Fred Zinnemann

Fred Zinnemann

Date of Birth: 29.04.1907
Country: Austria

  1. Biography of Fred Zinnemann
  2. Early Career
  3. Hollywood Success
  4. Later Career and Achievements
  5. Selected Filmography
  6. Autobiography

Biography of Fred Zinnemann

Fred Zinnemann was an aristocratically refined director who was never popular with the masses but had 4 Oscars to his name and a large number of films that became classics during his lifetime. He was born in Vienna, Austria and is also spelled and pronounced by many as Cinnemann.

Early Career

Zinnemann became interested in cinematography at a young age and worked in Germany with Billy Wilder and Robert Siodmak on the film "People on Sunday" in 1929. After that, he moved to Hollywood where he contributed to the film "All Quiet on the Western Front" in 1930. Enamored by the filmmaking process, Zinnemann learned the profession from Robert Flaherty and then, together with producer and screenwriter Paul Strand, directed the film "The Wave" in 1935 in Mexico, featuring non-professional actors.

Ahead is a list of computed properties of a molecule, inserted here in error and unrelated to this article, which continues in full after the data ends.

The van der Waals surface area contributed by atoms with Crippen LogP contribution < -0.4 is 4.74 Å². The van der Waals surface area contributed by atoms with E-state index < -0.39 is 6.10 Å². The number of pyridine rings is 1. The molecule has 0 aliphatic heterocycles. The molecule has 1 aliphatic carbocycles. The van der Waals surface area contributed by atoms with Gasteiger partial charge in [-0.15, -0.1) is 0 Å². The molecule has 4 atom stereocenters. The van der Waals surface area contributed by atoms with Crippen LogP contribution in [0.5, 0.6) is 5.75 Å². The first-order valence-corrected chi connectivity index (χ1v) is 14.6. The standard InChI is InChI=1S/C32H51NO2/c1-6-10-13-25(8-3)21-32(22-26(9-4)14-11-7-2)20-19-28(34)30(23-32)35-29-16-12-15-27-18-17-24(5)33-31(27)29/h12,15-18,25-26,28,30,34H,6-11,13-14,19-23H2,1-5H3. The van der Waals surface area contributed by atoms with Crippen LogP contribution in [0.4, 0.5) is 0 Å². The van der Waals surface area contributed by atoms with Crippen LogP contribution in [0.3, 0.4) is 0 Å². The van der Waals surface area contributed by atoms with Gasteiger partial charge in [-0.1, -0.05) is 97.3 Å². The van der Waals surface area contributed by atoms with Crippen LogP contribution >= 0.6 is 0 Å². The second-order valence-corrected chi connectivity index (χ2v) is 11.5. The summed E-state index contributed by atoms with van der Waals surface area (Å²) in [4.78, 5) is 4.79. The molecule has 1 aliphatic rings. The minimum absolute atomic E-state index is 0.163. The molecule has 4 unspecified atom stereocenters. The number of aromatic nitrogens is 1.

Hollywood Success

Upon his return to Hollywood, he signed a contract with MGM and directed numerous short films over the next few years, winning an Oscar for the film "That Mothers Might Live" in 1938. He transitioned to feature films in 1942, directing two solid B detective films: "Eyes in the Night" and "Kid Glove Killer". In 1944, he achieved great success with "The Seventh Cross", a magnificent class A film starring Spencer Tracy, which became his first major hit.

Later Career and Achievements

In 1951, Zinnemann directed the touching charity short film "Benjy", which was honored with an Oscar. In 1950, he introduced audiences to Marlon Brando, and in 1953, he won an Oscar for Best Director and Best Picture for the film "From Here to Eternity". The pinnacle of his career was the film "A Man for All Seasons" in 1966, which won Oscars for Best Picture and Best Director.

Selected Filmography

Some of Zinnemann's notable films include "The Seventh Cross" (1944), "Men" (1950), "Teresa" (1951), "High Noon" (1952), "From Here to Eternity" (1953), "Oklahoma!" (1955), "A Hatful of Rain" (1957), "The Nun's Story" (1959), "The Sundowners" (1960), "Behold a Pale Horse" (1964), "A Man for All Seasons" (1966), "The Day of the Jackal" (1973), and "Julia" (1977).


In 1992, Zinnemann published his autobiography "Fred Zinnemann: An Autobiography about Cinema".